• receptionist (scheduling the appointment, placing reminder calls, etc.)
  • nurse and/or medical assistant (the person who checks your vitals before you see the doctor)
  • filing clerk (there’s a lot of laws about how medical records are handled, filing clerks track the files and have to go through training on how to handle records – that training is another expense paid for)
  • doctor (the doc only saw the patient for a few minutes, but spent time reviewing the patient’s history, writing up notes for the medical records, possibly writing referrals and prescriptions, etc.)
  • medical malpractice insurance
  • facility rent
  • medical equipment
  • lab work
  • the debt created by taking on Medicaid and Medicare patients
  • medical disposal costs (there’s special ways – that all cost money – to dispose of various things)
  • billing staff, especially if the patient didn’t say he was cash-only and pay up-front.
Cost of care in other countries
Meanwhile we have experiences or hear stories of cheap health care in other countries. A friend of mine recently went to a hospital in Asia and paid $5.  Reviewing the list above of what has to be paid for, did the hospital really provide all those services for $5? That would be less than 50 cents for each item on the list. $.50 for the receptionist, $.50 for the medical assistant. $.50 for the doctor. $.50 for lab work.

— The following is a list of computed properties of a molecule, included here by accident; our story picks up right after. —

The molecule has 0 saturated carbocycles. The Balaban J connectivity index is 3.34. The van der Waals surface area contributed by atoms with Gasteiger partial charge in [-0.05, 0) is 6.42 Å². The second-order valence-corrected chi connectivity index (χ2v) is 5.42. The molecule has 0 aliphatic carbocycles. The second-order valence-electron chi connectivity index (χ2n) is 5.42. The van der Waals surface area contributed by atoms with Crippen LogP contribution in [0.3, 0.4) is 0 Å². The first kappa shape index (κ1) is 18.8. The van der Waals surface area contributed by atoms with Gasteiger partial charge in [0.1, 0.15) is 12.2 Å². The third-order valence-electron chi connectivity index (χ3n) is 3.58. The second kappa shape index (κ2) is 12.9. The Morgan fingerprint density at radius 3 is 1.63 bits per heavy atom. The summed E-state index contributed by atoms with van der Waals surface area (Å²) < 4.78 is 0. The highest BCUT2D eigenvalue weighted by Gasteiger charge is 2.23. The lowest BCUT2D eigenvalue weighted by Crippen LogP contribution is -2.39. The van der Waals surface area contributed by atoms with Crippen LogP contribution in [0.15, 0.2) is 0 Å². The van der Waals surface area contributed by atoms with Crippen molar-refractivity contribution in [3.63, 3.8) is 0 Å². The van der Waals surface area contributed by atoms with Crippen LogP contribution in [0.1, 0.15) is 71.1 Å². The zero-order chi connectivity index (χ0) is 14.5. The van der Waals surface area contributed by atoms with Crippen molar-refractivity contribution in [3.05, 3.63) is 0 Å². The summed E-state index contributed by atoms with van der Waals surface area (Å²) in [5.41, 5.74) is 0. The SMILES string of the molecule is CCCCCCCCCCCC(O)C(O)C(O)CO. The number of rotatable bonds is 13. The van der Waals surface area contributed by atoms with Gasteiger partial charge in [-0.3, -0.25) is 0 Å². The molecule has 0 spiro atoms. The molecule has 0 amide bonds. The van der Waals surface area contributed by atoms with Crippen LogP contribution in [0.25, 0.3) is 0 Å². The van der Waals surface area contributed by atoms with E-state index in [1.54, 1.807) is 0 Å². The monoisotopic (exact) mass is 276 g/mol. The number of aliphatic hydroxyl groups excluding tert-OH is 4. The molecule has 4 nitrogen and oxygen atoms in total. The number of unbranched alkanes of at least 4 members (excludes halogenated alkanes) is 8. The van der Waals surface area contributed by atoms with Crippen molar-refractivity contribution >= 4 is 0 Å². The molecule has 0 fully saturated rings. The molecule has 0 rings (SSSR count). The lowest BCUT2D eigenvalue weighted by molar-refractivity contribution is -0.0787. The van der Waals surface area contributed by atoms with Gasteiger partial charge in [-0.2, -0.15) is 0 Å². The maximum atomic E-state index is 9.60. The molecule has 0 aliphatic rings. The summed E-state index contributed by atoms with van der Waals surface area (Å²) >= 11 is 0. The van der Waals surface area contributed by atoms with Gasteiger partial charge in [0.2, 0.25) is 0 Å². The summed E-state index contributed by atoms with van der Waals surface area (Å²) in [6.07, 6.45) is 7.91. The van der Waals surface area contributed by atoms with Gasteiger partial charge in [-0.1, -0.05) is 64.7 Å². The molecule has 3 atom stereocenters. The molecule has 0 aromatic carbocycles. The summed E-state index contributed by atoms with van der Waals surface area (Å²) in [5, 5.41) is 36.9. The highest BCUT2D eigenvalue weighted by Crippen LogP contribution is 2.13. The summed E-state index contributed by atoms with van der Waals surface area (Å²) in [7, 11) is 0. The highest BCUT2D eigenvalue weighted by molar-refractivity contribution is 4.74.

No. The doctors are not living off 50-cents per-patient. The medical bills are just being paid for by another source, and the patient has no idea what the actual cost-of-care was. In many countries, that payer is the government.
  • The government decides what treatment you can have.
  • The government decides when you can have the treatment.
  • The government simply raises taxes to pay for the treatment.

This then makes a legal requirement that someone else pay for your medical expenses. When it’s all paid for through tax revenue, the implication is that tax payers are required to give their hard-earned money to pay for your medical bills. If they don’t? They’ll take away the tax payer property, or take the money forcibly from their paycheck, and in some countries put the citizen in prison for not paying their taxes.

The demand that someone else be required to pay your medical bills or go to prison is immoral.

International Medical Tourism

But what about all those people going to other countries for health care? What about Americans going to Canada for prescription drugs?

I used to live minutes away from the border of Canada. We took trips to Canada to buy certain things cheaper, and my relatives in Canada took trips to the US for certain things that were cheaper. Not only that, but it is normal behavior in Canada to go to the US if you need better or faster health care, and the Canadian healthcare system routinely sends patients to the US. American health care is part of the Canadian health care system, because America does certain things better/faster. It goes both ways.

Americans are traveling to India, Thailand, and other countries for significant medical treatments that are too costly in America. This is simple economics. Trousers in India may be significantly cheaper than in America. The cost of living is lower. They may have less government regulation to comply with. For various reasons, economies are different, and this has no necessary connection to the quality or accessibility of health care. Or pants.

These are the real problems with American health care